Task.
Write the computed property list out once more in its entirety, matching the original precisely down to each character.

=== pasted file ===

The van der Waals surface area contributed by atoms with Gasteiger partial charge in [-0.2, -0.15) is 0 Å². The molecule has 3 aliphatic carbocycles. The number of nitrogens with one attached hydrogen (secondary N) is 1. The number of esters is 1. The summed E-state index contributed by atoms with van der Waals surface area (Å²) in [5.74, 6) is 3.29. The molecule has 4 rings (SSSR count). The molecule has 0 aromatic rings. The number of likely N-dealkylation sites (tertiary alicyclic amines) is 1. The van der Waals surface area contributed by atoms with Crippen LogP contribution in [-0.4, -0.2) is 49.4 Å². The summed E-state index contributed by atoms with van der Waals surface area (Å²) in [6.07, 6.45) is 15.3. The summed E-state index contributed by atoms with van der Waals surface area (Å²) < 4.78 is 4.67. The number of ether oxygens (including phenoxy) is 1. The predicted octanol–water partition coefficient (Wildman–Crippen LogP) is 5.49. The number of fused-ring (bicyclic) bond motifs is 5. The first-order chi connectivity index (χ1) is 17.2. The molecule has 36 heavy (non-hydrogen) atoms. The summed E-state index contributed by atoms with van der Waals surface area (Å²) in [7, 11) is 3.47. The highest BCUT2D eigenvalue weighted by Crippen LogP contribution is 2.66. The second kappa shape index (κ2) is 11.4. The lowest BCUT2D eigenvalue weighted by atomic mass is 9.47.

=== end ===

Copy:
The van der Waals surface area contributed by atoms with Gasteiger partial charge in [-0.2, -0.15) is 0 Å². The molecule has 3 aliphatic carbocycles. The number of nitrogens with one attached hydrogen (secondary N) is 1. The number of esters is 1. The summed E-state index contributed by atoms with van der Waals surface area (Å²) in [5.74, 6) is 3.29. The molecule has 4 rings (SSSR count). The molecule has 0 aromatic rings. The number of likely N-dealkylation sites (tertiary alicyclic amines) is 1. The van der Waals surface area contributed by atoms with Crippen LogP contribution in [-0.4, -0.2) is 49.4 Å². The summed E-state index contributed by atoms with van der Waals surface area (Å²) in [6.07, 6.45) is 15.3. The summed E-state index contributed by atoms with van der Waals surface area (Å²) < 4.78 is 4.67. The number of ether oxygens (including phenoxy) is 1. The predicted octanol–water partition coefficient (Wildman–Crippen LogP) is 5.49. The number of fused-ring (bicyclic) bond motifs is 5. The first-order chi connectivity index (χ1) is 17.2. The molecule has 36 heavy (non-hydrogen) atoms. The summed E-state index contributed by atoms with van der Waals surface area (Å²) in [7, 11) is 3.47. The highest BCUT2D eigenvalue weighted by Crippen LogP contribution is 2.66. The second kappa shape index (κ2) is 11.4. The lowest BCUT2D eigenvalue weighted by atomic mass is 9.47.